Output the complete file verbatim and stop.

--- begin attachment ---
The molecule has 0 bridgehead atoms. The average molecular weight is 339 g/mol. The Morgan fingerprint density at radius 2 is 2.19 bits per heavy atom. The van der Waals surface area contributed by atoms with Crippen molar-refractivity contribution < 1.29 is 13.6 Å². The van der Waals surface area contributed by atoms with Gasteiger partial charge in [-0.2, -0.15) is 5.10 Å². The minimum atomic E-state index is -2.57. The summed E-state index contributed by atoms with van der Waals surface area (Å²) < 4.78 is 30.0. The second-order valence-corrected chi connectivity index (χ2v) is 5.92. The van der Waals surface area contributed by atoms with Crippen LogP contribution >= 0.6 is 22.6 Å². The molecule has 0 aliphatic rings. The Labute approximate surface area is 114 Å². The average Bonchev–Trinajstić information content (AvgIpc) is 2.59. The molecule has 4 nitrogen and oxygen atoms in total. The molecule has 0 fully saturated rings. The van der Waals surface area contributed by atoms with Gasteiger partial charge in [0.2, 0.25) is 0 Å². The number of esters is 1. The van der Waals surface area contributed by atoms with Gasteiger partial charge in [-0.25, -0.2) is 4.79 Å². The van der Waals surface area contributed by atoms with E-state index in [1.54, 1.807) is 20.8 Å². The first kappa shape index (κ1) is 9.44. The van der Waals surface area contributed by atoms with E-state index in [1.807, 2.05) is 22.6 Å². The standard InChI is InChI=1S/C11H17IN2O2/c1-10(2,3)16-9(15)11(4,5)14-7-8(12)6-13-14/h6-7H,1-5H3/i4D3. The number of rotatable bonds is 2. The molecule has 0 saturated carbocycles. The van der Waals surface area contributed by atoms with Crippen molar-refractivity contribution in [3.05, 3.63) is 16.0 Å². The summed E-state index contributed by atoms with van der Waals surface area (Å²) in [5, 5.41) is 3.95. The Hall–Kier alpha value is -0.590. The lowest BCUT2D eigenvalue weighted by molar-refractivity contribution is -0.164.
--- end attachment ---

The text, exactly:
The molecule has 0 bridgehead atoms. The average molecular weight is 339 g/mol. The Morgan fingerprint density at radius 2 is 2.19 bits per heavy atom. The van der Waals surface area contributed by atoms with Crippen molar-refractivity contribution < 1.29 is 13.6 Å². The van der Waals surface area contributed by atoms with Gasteiger partial charge in [-0.2, -0.15) is 5.10 Å². The minimum atomic E-state index is -2.57. The summed E-state index contributed by atoms with van der Waals surface area (Å²) < 4.78 is 30.0. The second-order valence-corrected chi connectivity index (χ2v) is 5.92. The van der Waals surface area contributed by atoms with Crippen LogP contribution >= 0.6 is 22.6 Å². The molecule has 0 aliphatic rings. The Labute approximate surface area is 114 Å². The average Bonchev–Trinajstić information content (AvgIpc) is 2.59. The molecule has 4 nitrogen and oxygen atoms in total. The molecule has 0 fully saturated rings. The van der Waals surface area contributed by atoms with Gasteiger partial charge in [0.2, 0.25) is 0 Å². The number of esters is 1. The van der Waals surface area contributed by atoms with Gasteiger partial charge in [-0.25, -0.2) is 4.79 Å². The van der Waals surface area contributed by atoms with E-state index in [1.54, 1.807) is 20.8 Å². The first kappa shape index (κ1) is 9.44. The van der Waals surface area contributed by atoms with E-state index in [1.807, 2.05) is 22.6 Å². The standard InChI is InChI=1S/C11H17IN2O2/c1-10(2,3)16-9(15)11(4,5)14-7-8(12)6-13-14/h6-7H,1-5H3/i4D3. The number of rotatable bonds is 2. The molecule has 0 saturated carbocycles. The van der Waals surface area contributed by atoms with Crippen molar-refractivity contribution in [3.05, 3.63) is 16.0 Å². The summed E-state index contributed by atoms with van der Waals surface area (Å²) in [5, 5.41) is 3.95. The Hall–Kier alpha value is -0.590. The lowest BCUT2D eigenvalue weighted by molar-refractivity contribution is -0.164.